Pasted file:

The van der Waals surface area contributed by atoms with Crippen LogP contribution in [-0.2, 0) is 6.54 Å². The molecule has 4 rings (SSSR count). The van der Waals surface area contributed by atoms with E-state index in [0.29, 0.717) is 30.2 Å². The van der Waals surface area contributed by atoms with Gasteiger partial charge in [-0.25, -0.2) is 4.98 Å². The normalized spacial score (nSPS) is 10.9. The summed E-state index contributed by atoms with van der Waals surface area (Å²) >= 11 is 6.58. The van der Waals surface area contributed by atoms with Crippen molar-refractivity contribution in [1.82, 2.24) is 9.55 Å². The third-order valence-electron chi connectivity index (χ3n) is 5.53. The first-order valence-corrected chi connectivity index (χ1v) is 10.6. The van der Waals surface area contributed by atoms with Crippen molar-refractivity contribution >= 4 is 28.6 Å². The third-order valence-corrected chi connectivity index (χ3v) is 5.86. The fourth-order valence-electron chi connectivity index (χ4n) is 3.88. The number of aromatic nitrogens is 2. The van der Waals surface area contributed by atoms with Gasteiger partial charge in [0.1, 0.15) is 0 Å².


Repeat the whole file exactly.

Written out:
The van der Waals surface area contributed by atoms with Crippen LogP contribution in [-0.2, 0) is 6.54 Å². The molecule has 4 rings (SSSR count). The van der Waals surface area contributed by atoms with E-state index in [0.29, 0.717) is 30.2 Å². The van der Waals surface area contributed by atoms with Gasteiger partial charge in [-0.25, -0.2) is 4.98 Å². The normalized spacial score (nSPS) is 10.9. The summed E-state index contributed by atoms with van der Waals surface area (Å²) >= 11 is 6.58. The van der Waals surface area contributed by atoms with Crippen molar-refractivity contribution in [1.82, 2.24) is 9.55 Å². The third-order valence-electron chi connectivity index (χ3n) is 5.53. The first-order valence-corrected chi connectivity index (χ1v) is 10.6. The van der Waals surface area contributed by atoms with Crippen molar-refractivity contribution >= 4 is 28.6 Å². The third-order valence-corrected chi connectivity index (χ3v) is 5.86. The fourth-order valence-electron chi connectivity index (χ4n) is 3.88. The number of aromatic nitrogens is 2. The van der Waals surface area contributed by atoms with Gasteiger partial charge in [0.1, 0.15) is 0 Å².